UW’s strong legacy of service continues with the continued overseas service of the Peace Corps The Badger Herald

University of Wisconsin graduate serving as a volunteer in the Peace Corps return for service overseas for the first time since the COVID-19 pandemic.

The Peace Corps is an independent agency and United States government program that prioritizes and positions volunteers to provide international development assistance. The pandemic caused the Peace Corps to suspend global service in March 2020, but volunteers are now returning to overseas volunteer deployments.

UW has a strong tradition of service and has been involved with the Peace Corps since its founding in 1961 – with nearly 3,400 Badger alumni having served as Peace Corps volunteers, Campus Peace Corps Recruiter Hannah Bennett said in an emailed statement to The Badger Herald.

Outside of the UW campus, more than 6,400 people in Wisconsin have served in the Peace Corps, Bennett said.

“There has been a significant presence of returning volunteers across the state – a source of pride for Wisconsin,” said Bennett.

UW is one of the top recruiting schools for Peace Corps volunteers in the country, ranking #1 for the fourth year in a row when the last rankings were issued in 2020, said Bennett.

Returning Peace Corps Volunteer of Wisconsin-Madison President Ron Giesen worked with Bennett on Peace Corps recruiting efforts, thereby helping UW maintain its high recruiting rate.

“UW produces more Peace Corps volunteers than any other major campus in the country,” said Giesen. “And we have been doing this for many years in a row.”

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In his role, Bennett works with students interested in the Peace Corps. She helps them learn about the agency, get help with application materials and answer any questions related to the service, says Bennett.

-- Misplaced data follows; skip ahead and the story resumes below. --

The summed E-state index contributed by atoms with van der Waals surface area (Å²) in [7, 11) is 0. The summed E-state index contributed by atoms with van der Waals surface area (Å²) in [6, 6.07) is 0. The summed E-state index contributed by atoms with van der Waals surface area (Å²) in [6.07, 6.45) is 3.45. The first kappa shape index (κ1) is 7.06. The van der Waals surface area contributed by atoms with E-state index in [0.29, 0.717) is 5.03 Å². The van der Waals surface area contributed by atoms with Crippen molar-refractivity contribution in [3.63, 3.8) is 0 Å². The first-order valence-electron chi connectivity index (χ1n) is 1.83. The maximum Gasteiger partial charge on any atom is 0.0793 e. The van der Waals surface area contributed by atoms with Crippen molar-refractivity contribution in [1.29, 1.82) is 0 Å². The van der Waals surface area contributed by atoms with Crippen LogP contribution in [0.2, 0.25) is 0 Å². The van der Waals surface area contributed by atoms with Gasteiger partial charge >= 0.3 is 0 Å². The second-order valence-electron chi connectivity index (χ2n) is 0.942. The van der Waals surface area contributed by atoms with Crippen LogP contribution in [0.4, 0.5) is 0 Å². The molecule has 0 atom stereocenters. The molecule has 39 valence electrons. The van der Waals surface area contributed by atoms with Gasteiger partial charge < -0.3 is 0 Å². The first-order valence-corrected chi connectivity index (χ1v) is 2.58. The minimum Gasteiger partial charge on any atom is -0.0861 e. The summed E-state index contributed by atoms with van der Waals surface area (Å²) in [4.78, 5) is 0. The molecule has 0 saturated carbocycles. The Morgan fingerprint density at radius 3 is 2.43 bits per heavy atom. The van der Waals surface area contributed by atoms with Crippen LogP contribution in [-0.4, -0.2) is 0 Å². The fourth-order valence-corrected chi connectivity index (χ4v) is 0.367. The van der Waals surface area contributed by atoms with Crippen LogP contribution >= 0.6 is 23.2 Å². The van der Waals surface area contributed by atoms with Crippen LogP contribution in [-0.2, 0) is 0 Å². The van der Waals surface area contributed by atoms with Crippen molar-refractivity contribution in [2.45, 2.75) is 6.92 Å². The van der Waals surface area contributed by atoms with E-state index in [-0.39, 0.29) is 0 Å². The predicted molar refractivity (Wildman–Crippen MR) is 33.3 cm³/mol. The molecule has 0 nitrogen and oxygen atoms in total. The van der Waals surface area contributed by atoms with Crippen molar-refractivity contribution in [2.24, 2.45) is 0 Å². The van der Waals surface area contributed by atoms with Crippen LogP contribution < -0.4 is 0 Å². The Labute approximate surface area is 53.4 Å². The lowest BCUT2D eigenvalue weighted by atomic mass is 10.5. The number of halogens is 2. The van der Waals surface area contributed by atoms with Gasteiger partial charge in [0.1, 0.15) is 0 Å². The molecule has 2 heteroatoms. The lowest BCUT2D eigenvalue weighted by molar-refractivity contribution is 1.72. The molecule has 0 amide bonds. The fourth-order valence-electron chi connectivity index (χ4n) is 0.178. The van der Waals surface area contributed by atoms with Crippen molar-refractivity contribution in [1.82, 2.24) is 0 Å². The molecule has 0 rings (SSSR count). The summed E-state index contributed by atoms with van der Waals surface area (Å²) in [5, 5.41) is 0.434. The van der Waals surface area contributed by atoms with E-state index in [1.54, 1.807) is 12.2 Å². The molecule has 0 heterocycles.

Bennett follows a long legacy of Peace Corps recruiters on campus and in Madison since the early 1970s — including former UW recruiter Aaron Williams who served as director of the Peace Corps under President Barack Obama, according to Bennett.

The UW campus Peace Corps office is currently located in Bascom Hall and has been part of the International Division since 2010, Bennett said.

Badger and RPCV alum Mark Thorpe benefited from the legacy of Badgers serving in the Peace Corps, as well as the presence of recruiters on campus before preparing to volunteer in Cambodia from 1990 to 1992. Thorpe, who works as a UW residence hall housemate, learned about the Peace Corps when another housemate shared that he was preparing to serve in the Peace Corps.

“I never even considered it until I met someone who was getting ready to join the Peace Corps and go abroad,” Thorpe said. “While he’s talking about it, I thought it sounded interesting.”

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At a career fair, Thorpe spoke with Peace Corps recruiters on campus, solicited applications, and eventually began preparing for his voluntary educational service in Cambodia. In Cambodia, Thorpe worked as a math and science teacher for middle and high school students.

While abroad, Thorpe says he experienced new cultures, learned new languages ​​and made connections in new communities.

“My favorite thing about being in the Peace Corps in general, is the experience of living in a different culture,” said Thorpe. “Living with people from different places, speaking different languages ​​in different cultures and learning about the history of those cultures.”

Returning to the US after his service in Cambodia, service remained important to Thorpe as he began volunteering in various local organizations.

The idea of ​​Wisconsin is centered on the idea that education goes beyond the classroom. The services performed by Peace Corps volunteers embody this principle, according to Giesen.

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“Peace Corps is a logical extension of Wisconsin Idea university, where campus boundaries are state boundaries and public service is a big part of what UW does,” said Giesen. “And the Peace Corps fits perfectly with that.”

Peace Corps volunteers can serve in one of six sector — agriculture, community economic development, education, environment or health and youth in development, according to the Peace Corps.

Volunteers have Already returned to 45 countries since the March 2020 suspension and the Peace Corps is recruiting volunteers in 56 countries, according to the Peace Corps.

When Badger Peace Corps volunteers return to overseas service, UW’s legacy of service will continue to impact individuals and communities locally and internationally.

“Serving as a Peace Corps volunteer is a great way for Badgers to make connections across borders and also continue to learn through hands-on experience,” said Bennett. “Lessons and experiences from service are brought back and enrich the city, country and nation.”

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